While she was away, Conway looked at the open book on her seat. There was a picture on the page which showed a black man with open eyes and bright white teeth. He was laughing, but he looked frightening and dangerous. Conway read the words below the picture: “Baron Samedi, the strongest and most dangerous of all the voodoo houngans. No one knows who Baron Samedi is, but they believe he is both dead and alive. He lives in two different worlds. Many people are so frightened of him that they are afraid to say his name.”
Conway looked at the picture. “Baron Samedi!” he laughed. “How can these people be so stupid? Still, it will be easy to make money if they think like children.”
A few minutes later, Karen came back. She picked up the book and put it in her bag. As she was sitting down, the lights in the aeroplane came on.
“We are going to arrive at Port au Prince airport in a few minutes. Please stay in your seats and put out your cigarettes. The time in Haiti is 3.15. It is a warm day and it is 30ºC. We hope you have enjoyed flying with Air Haiti, and we hope that you will fly with us again. Thank you.”
Down below them, in the village of Bussy, not far from Port au Prince, Kee was in his small wooden house among the trees. Outside, a few brown chickens were trying to find something to eat in the garden. There was not much rain in the summer and the ground was dry and dusty. The old man Kee was sitting by the window in the front room. Suddenly he felt that something was wrong. In the garden the wind blew harder, and the dust from the dry ground flew into the air. He stood up, went to the window and looked out.
“I can feel danger,” he thought. “Someone bad is coming,” He looked out into the trees, but he couldn’t see anything. Then he looked up at the sky, and saw the plane just before it went behind a cloud on its way to Port au Prince airport.
THE BUILDING BUSINESS
After nine months in Haiti, Conway was a happy man. His business was going well, and he was making a lot of money. He had a large office in Port au Prince, a big house, and hundreds of people were working for him. He had some land near Port au Prince and he was building a new town. There were already hundreds of new houses, and many people knew the name Conway Construction. But Conway had a problem, and he wanted to see a business friend, Jacques Remy.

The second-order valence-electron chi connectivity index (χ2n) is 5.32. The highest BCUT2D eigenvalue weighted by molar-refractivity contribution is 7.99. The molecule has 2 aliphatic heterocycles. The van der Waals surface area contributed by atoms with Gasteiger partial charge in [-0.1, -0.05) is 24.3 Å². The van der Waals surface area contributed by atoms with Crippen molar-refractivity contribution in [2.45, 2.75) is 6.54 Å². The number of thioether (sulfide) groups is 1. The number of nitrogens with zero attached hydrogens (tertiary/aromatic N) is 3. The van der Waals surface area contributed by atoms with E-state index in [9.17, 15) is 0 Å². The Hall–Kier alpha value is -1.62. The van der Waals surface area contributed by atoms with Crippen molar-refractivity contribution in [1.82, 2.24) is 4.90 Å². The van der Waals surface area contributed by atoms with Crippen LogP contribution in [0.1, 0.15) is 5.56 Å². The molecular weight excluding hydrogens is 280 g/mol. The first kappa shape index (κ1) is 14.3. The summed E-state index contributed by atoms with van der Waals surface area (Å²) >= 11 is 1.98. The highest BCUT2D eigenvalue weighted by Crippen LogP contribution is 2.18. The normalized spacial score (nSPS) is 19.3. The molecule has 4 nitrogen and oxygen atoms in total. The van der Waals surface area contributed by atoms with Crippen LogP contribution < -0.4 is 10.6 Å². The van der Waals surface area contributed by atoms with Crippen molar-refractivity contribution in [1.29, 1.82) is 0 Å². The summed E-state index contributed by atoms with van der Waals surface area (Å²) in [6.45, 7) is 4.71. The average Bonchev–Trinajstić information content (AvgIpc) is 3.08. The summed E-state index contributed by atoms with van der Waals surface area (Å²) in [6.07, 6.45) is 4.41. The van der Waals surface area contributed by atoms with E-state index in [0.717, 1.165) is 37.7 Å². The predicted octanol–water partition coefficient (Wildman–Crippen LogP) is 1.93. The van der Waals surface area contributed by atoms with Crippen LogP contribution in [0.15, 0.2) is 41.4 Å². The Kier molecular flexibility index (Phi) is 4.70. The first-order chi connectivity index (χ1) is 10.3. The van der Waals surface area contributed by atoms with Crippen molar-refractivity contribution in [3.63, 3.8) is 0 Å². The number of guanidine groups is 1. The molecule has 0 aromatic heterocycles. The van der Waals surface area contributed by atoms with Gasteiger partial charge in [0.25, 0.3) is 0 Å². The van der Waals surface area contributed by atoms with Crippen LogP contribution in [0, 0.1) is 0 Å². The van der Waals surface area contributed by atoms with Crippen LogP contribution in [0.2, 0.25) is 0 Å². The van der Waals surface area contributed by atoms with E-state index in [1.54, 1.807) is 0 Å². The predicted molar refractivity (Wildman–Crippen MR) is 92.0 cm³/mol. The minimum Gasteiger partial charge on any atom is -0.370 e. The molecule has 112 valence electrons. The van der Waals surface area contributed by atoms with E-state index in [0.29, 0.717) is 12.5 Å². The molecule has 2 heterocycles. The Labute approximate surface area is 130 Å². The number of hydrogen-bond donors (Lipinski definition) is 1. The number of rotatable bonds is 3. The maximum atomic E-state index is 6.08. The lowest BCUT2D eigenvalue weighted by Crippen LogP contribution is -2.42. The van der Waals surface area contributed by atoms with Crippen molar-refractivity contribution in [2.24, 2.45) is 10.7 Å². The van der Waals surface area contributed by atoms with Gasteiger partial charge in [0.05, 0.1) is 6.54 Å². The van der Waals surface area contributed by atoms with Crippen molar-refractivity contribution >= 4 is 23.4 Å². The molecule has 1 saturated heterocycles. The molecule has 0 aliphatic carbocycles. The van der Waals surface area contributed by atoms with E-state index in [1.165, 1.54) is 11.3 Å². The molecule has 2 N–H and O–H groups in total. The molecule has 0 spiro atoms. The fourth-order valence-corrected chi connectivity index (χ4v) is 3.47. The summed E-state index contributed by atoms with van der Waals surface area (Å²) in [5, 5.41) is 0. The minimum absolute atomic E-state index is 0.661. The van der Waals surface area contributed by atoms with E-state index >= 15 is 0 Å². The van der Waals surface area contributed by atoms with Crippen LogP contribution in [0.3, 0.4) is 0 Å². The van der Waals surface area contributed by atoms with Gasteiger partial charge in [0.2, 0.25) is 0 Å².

The telephone on his desk rang. He picked it up. “Yes?”
“Mr. Remy is here to see you, Mr. Conway,” said his secretary.
“Send him in immediately.” A few moments later Jacques Remy came into the room.
“Jacques, it’s nice to see you. Thank you for coming. Sit down.”
“Thanks,” said Jacques. “You said on the phone that you had a problem.”
“Yes,” said Conway. “You helped me buy the land for the new town when I first came to Haiti. Some of the houses are ready, and people are living in them. But now I need more land.”
“You can buy land anywhere,” said Jacques.
“I know, but I want a piece of land near my houses. People will need shops, and perhaps I can build a hotel too, and some more houses.”
“What piece of land do you want?” asked Jacques.
“Well,that’s the problem.” Conway took out a pencil and a piece of paper, and began to draw a map. “Most of the houses are here,” he said, “Now I can’t build on the south or the east side of the houses because of the sea. On the north side the land is no good there is too much water in it. So I can only build on the west side. I can only build on this hill.”
“Good,” said Jacques. “Buy the hill and then you can build more houses on the other side too.”
“I want to,” said Conway, “but there’s a problem.” He went over to the desk and picked up a photograph. It was a photograph of the graveyard. He gave the photograph of the graveyard to Jacques. “You see, it won’t be easy. I want to build on the graveyard.”
Jacques looked at the photograph carefully.
“It’s very old,” he said, “and that’s good. If only a few people go there, perhaps you can buy it. But if it is new and a lot of people go there, they will be angry, and it will be difficult to buy it. Go and look at the stones. Find out how old the place is. I’ll talk to some friends. Perhaps they can help.”
“Thank you very much, Jacques. I won’t forget this.”
“It’s nothing,” said Jacques. “Tell me how old the stones are, and I’ll ring you again in a few days.”
THE VOODOO MAN
A big lorry drove past Kee’s house. It was going very fast and it made a lot of noise. Before Conway built the new town, Kee’s village was a quiet place. There were only a few small cars. Now big lorries went past every five minutes, carrying things for the new buildings. Kee was a very unhappy old man. He was sitting in his small house looking out into the garden.
Another big lorry went past the window. He heard the sound of a car coming down the road. The car stopped near the house, and a woman got out.